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‘This, too, will pass,’ but we must be more rational

How do we move forward accentuating the positives and mitigating the negatives?

Tom Binnings //January 18, 2021//

‘This, too, will pass,’ but we must be more rational

How do we move forward accentuating the positives and mitigating the negatives?

Tom Binnings //January 18, 2021//

We continue to face serious challenges as 2021 begins. At the forefront are political uncertainty and Covid-19. Our animal instincts tend to dominate in stressful times like these–fight with anger or flight to whatever safety we can find. While it is difficult to overcome such fundamental behavior, it pays to find moments of repose and to focus on the long term, assuming we will survive and become stronger while taking a degree of comfort in the old idiom related to short-term disruptions in our lives: “This, too, will pass.”

As an economist educated with rational expectations being the core assumption, my reflective moments lead to greater despair as I find much greater validity in the emerging economic theories based upon irrational behavior. Rather than assuming decisions will be rationally made with the best information available, it appears our decision-making is irrational – so much that we are predictably irrational.

I am confident our short-term challenges will pass, but I increasingly question whether we will have the wherewithal to effectively, with sufficient rationality, address the compelling trends in our longer-term future. These trends include:

Demographics: including declining boomers, rising millennials, American browning, and Homo sapiens reaching peak global population after mid-century.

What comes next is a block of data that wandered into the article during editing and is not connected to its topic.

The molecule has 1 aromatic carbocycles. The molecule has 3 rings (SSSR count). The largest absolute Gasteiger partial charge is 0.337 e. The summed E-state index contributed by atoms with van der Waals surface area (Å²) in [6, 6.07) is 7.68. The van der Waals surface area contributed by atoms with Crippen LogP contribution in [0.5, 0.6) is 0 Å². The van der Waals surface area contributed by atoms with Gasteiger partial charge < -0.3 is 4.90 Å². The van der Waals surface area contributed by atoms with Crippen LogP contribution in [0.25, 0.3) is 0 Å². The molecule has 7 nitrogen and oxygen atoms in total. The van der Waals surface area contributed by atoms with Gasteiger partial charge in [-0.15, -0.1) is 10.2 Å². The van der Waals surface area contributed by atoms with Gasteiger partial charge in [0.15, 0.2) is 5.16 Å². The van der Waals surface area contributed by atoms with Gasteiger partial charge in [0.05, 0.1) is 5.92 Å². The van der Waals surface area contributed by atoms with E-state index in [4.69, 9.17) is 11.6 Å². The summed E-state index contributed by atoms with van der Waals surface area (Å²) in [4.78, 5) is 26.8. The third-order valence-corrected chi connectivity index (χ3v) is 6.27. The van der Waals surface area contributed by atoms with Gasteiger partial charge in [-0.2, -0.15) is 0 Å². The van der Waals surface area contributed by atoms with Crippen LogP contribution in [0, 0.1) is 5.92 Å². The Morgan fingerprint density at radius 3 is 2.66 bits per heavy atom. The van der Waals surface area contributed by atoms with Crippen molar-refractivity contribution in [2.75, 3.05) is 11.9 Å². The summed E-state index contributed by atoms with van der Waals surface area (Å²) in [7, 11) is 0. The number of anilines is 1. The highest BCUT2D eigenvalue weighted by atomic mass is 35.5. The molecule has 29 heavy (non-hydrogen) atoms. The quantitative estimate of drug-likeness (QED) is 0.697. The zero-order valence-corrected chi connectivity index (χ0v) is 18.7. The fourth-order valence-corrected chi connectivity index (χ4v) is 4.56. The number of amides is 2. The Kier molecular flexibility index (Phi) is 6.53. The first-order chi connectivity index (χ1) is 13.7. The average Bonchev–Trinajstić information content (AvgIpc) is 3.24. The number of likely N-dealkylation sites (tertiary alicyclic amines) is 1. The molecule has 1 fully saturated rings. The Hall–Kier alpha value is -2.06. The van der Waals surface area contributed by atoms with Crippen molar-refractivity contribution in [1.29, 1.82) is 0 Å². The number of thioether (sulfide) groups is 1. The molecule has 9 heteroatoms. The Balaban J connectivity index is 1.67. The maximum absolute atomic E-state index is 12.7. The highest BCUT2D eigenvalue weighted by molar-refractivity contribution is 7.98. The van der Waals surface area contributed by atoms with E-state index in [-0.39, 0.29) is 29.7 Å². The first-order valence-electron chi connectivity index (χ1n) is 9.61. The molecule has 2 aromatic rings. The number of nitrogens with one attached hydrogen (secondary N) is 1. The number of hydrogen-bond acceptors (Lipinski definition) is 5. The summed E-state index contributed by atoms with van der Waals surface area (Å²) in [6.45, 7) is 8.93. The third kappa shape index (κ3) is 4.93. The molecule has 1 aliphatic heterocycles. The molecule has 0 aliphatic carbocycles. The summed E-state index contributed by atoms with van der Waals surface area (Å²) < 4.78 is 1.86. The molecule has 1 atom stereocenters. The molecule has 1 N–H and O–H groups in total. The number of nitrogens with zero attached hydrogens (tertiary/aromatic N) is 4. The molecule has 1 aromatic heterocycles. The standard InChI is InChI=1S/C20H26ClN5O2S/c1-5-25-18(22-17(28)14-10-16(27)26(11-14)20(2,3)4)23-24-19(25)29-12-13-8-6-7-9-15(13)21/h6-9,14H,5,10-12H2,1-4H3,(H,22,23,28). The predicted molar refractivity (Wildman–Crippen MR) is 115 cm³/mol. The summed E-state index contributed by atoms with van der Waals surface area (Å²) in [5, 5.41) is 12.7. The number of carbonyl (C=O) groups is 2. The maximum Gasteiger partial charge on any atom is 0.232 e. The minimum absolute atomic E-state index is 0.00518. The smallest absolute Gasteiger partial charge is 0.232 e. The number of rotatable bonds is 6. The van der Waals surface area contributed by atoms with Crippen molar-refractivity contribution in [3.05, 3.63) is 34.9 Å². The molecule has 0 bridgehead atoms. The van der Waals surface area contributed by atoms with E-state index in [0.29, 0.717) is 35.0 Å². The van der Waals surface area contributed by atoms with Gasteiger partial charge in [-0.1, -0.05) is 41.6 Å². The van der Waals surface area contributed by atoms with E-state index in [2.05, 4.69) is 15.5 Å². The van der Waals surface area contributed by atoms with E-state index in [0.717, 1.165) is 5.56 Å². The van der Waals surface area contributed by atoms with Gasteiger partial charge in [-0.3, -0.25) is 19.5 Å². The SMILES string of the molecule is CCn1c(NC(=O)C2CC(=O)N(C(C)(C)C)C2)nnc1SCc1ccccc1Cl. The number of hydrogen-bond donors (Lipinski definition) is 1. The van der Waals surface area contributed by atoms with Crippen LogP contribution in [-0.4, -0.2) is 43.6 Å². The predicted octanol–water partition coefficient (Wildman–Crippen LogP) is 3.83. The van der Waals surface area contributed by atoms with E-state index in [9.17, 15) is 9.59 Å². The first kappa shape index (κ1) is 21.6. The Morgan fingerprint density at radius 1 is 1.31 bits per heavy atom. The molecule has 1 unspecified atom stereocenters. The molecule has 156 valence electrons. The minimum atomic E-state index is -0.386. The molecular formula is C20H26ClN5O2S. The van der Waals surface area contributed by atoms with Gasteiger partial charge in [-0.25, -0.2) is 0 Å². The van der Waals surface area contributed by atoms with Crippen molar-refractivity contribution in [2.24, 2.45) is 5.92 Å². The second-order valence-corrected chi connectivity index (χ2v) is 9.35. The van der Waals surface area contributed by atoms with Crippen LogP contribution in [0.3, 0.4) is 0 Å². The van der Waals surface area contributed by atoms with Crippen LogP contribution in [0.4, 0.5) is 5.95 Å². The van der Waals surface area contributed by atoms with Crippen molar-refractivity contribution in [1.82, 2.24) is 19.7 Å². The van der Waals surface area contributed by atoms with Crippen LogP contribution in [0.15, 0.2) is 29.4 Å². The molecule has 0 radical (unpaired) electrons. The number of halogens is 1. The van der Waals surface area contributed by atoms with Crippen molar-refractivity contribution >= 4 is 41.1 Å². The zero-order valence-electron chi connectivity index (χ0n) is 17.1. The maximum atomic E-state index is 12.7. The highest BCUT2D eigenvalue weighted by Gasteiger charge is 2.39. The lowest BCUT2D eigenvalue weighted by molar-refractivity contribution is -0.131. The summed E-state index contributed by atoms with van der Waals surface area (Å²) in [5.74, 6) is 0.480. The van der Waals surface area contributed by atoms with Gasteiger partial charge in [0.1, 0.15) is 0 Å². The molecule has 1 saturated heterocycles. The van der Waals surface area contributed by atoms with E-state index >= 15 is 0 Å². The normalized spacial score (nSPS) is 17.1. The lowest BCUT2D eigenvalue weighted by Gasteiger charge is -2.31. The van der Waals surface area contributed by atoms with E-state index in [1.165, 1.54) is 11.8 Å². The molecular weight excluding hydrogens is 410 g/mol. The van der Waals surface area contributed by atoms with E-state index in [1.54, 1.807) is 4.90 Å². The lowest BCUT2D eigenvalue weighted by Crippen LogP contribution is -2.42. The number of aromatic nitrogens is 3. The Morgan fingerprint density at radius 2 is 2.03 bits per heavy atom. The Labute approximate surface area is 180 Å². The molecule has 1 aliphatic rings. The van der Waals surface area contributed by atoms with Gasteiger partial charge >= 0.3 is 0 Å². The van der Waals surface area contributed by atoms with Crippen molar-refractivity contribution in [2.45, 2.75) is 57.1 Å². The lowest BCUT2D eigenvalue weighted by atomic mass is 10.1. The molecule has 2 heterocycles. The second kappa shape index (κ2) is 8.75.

Climate change, which even if corrected in the coming decade or two, will have lasting impacts through this century at least.

Radical technological transformations on virtually every scientific front.

Mass migration pressures, even without climate change, promulgated by water shortages, great disparity in economic opportunity, and growing political disorder around the world.

The accelerating modern monetary economic theory to go along with predictable irrationality where printing and spending massive amounts of money at the federal level is acceptable despite party affiliation.

Combining these trends, which are largely certain in direction, but uncertain in magnitude, leads me to frame the future in terms of going from a relative state of stability with improving standards of living on average over the last 50 years to a faster pace of change with more disequilibrium and less human wellbeing in the coming 50 years. Unfortunately, “this, too, will pass” does not apply to such long-term shifts.

Herein lies the central challenge: How do we move forward accentuating the positives and mitigating the negatives? How do we best navigate the dramatically different landscape on the horizon as we add the concept of social and environmental sustainability into our penchant for perpetual economic growth? This is especially problematic for democratic institutions in highly pluralistic societies given the tribal tendencies of Homo sapiens on the one hand and expectations for more equal distribution of political and economic power on the other.

These fundamental trends will create reverberating disequilibria through every facet of our personal and organizational lives. Within this emerging world there is cause for real concern and some optimism as well. Behavioral economics suggests we tend be more irrational when operating in an aroused or emotional state caused by hunger, anger or frustration (Dan Ariely 2008). Reason for optimism can be found as disruptive times tend to support greater technological innovation. Hence, we need to stay fed, remain calm and invest in science and technology to address some of our most pressing problems as we reach peak population worldwide. These are foundational conditions for the future.

We need to stick with what elevates us to human beings from Homo sapiens – a moral compass predicated on mutual respect while we ardently debate in order to avoid tribalistic “groupthink” in which a desire for harmony and confirmation bias toward our own righteousness can also lead to irrational outcomes. We need a plurality of decision makers, governors and judges who can lead us with composure and integrity from more or less the middle while society as a whole appears polarized over issues like abortion, universal health care or gun rights.

As an economist I just hope we can stay focused on effectively addressing the compelling trends on the horizon in a more rational manner rather than being sucked into the whirlwind of emotion that remains the ultimate risk to all societies, and especially democracies.